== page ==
The Night Circus - Erin Morgenstern

The circus arrives without warning. No announcements precede it. It is simply there, when yesterday it was not. Within the black-and-white striped canvas tents is an utterly unique experience full of breathtaking amazements. It is called Le Cirque des Rêves, and it is only open at night. 

But behind the scenes, a fierce competition is underway—a duel between two young magicians, Celia and Marco, who have been trained since childhood expressly for this purpose by their mercurial instructors. Unbeknownst to them, this is a game in which only one can be left standing, and the circus is but the stage for a remarkable battle of imagination and will. Despite themselves, however, Celia and Marco tumble headfirst into love—a deep, magical love that makes the lights flicker and the room grow warm whenever they so much as brush hands. 

True love or not, the game must play out, and the fates of everyone involved, from the cast of extraordinary circus per­formers to the patrons, hang in the balance, suspended as precariously as the daring acrobats overhead.







I was a little nervous at first to start reading this book, simply because I had heard it hyped up SO much. Seriously. A lot. In fact, I have yet to hear a bad review of it anywhere. It may not be a favorite for everyone, but everyone I've heard has at least listed on their "liked" list. Ohhh thank goodness it lived up to the hype for me! 


The writing here just left me awe-struck. The world Morgenstern has envisioned! Can I just join this circus now? Please?! The plot is written around magicians / illusionists, but I particularly loved how Morgenstern's writing itself had a magic to it. A magic that would be ruined by trying to read ahead (some readers have that habit so I'm just throwing that out there as a heads up -- you don't want to glance ahead with this one!) Case in point, the Pool Of Tears tent. First reading the description, I thought WHY would anyone create an exhibit like that?!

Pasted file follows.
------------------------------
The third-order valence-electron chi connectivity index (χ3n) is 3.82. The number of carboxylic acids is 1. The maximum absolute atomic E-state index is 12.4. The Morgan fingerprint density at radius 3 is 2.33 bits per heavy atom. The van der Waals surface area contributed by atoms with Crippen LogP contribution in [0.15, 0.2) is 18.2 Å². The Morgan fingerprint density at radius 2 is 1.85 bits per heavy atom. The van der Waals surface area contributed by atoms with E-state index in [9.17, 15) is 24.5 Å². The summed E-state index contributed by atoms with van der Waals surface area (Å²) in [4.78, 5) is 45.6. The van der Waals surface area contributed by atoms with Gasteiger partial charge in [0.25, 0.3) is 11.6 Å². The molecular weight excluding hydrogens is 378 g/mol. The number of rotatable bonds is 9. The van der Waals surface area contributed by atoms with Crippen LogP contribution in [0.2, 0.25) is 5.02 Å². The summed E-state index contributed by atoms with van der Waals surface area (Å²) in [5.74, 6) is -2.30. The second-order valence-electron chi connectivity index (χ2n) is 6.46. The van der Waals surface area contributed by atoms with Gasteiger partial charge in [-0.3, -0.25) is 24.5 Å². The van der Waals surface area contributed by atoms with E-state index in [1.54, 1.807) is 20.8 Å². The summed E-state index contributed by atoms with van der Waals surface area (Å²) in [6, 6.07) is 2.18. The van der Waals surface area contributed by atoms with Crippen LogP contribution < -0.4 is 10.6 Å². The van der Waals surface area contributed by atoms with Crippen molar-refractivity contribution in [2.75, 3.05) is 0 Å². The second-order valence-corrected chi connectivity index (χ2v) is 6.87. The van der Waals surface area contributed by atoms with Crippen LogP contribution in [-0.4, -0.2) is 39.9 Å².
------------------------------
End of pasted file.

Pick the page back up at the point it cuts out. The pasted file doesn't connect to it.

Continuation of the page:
The stillness of the tent becomes a quiet melancholy. Memories begin to creep forward from the hidden corners of your mind. Passing disappointments. Lost chances and lost causes. Heartbreaks and pain and desolate, horrible loneliness. Sorrows you thought long forgotten mingle with still-fresh wounds.


But when you read the last lines after that excerpt above, you think OHH, how cool is that! And it actually becomes a really beautiful scene in the story. 


The storyline starts in 1873 and by the end of the novel, we're up to modern day. It doesn't exactly run perfectly chronologically, instead jumping around back and forth between years -- moreso after about the halfway point of the novel -- which was a little confusing at times, but not to a point where I couldn't keep up. I just had to backtrack a page & re-read portions every so often to make it clear in my mind. The pace of the story seems to have a slow build throughout most of the novel, but not in a way that makes it slow or dull. It's more like there's a tension to the slow pace that seems to let you know, as the reader, to expect quite a powerful ending. And I wasn't disappointed! {But oh, the clockmaker! I did not see that coming for him!}